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Amused Muse

Inspiring dissent and debate and the love of dissonance

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Location: Surreality, Have Fun Will Travel, Past Midnight before a Workday

Master's Degree holder, telecommuting from the hot tub, proud Darwinian Dawkobot, and pirate librarian belly-dancer bohemian secret agent scribe on a mission to rescue bloggers from the wholesome clutches of the pious backstabbing girl fridays of the world.

Tuesday, August 15, 2006

Peak Oil Apocalypse? Over My Dead Battery!

ACTUALISE: Whoa! Visitez this great site, Amuse Bouche. And no tater tots! (Rev. BigDumbChimp inadvertently outed me as a guilty lover of those—ack!—tater tot casseroles. Fine, actionnez-moi!)

And check out the website of the newly launched Re-Discovery Institute, which has our famous Disco Boys’ panties in the potage. Vive l’indigestion! In the words of surrealist poet Benjamin Péret, our Disco boys are “stupid like sausages whose sauerkraut has already been eaten away.”
Well, I forgot to watch for Spurlock's show last Saturday; my sweetie and I were busy canning our tomatoes. Plus, I pulled out my old bean plants and overgrown chives, and planted two more beds of beans to take advantage of the amazingly long growing season this year. Damn this nice weather, anyway! It was more fun to be outside.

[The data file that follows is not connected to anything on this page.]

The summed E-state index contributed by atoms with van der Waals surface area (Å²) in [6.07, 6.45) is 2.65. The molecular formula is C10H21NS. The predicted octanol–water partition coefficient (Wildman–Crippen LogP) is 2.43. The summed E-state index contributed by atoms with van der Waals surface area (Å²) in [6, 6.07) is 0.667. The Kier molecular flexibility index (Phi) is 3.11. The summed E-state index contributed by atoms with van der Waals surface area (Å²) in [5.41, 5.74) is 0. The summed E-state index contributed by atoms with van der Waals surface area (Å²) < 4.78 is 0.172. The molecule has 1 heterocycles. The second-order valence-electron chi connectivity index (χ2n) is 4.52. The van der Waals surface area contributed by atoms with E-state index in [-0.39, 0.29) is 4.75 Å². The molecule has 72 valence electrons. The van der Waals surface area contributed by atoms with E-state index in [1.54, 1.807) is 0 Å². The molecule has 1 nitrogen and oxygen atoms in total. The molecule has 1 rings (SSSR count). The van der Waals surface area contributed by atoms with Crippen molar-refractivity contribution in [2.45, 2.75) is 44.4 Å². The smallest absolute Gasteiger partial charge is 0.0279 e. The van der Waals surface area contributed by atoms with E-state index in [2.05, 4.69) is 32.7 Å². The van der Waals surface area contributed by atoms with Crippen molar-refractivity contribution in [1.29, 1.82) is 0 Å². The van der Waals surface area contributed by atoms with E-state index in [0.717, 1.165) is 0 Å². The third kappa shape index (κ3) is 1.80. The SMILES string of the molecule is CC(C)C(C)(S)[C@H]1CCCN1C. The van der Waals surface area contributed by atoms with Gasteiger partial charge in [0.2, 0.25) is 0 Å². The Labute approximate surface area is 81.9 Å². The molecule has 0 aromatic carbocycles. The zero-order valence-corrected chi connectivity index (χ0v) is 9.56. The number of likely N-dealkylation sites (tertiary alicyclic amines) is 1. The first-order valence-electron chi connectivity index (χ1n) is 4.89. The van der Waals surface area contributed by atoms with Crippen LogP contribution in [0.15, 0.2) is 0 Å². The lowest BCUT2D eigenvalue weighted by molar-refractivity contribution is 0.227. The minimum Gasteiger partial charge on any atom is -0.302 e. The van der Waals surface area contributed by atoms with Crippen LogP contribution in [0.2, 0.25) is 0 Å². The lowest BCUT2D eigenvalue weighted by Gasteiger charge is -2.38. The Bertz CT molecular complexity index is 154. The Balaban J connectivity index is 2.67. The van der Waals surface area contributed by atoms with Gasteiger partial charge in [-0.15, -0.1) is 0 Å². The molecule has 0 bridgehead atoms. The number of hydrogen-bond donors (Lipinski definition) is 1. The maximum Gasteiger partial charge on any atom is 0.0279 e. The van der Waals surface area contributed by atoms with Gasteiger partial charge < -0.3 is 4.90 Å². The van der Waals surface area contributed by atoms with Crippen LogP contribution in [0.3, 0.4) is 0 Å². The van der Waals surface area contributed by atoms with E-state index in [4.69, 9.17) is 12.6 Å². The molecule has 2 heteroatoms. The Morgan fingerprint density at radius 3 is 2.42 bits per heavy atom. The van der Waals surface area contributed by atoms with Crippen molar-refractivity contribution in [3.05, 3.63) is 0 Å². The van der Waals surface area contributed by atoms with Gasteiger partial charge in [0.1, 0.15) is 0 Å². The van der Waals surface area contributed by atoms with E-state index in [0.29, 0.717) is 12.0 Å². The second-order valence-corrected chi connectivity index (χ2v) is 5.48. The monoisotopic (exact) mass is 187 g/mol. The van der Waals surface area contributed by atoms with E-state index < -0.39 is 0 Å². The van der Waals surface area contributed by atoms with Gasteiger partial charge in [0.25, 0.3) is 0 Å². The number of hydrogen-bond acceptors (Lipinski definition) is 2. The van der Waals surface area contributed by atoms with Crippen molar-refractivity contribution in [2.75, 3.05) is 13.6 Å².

My parents went through the Depression and World War II (obviously, I came along quite late in my parents' lives, though I was planned), and I grew up watching my mother can food and bake from scratch. I've had a garden since age nine, and like many girls I grew up on those Little House on the Prairie books. My Dad was a sheet-metal worker and I learned how to properly handle tools from watching him (even when he wouldn't let me handle the tools--well, his "girls don't" attitude sure changed after he saw me fell a tree by myself). I consider myself very fortunate to have learned those skills and to have acquired basic, solid American values and do-it-yourself thrift. America started out as a producer of goods; now we are a consumerist culture, but we always have the choice to "opt out" of that lifestyle as much as we can, when we can.

And many people do. I am not a survivalist, nor am I a conspiracy-theory enthusiast, and I don't hold with doomsday scenarios, although I will admit that there is one right-wing survivalist blog that I visit time and again because it has great canning recipes and tips, and in-depth information on everything you never wanted to know about solar batteries, etc. Though this site approaches the conservationist perspective from an anti-government, pro-Jesus angle, I embrace them for keeping alive techniques and knowledge that we really can't afford to lose.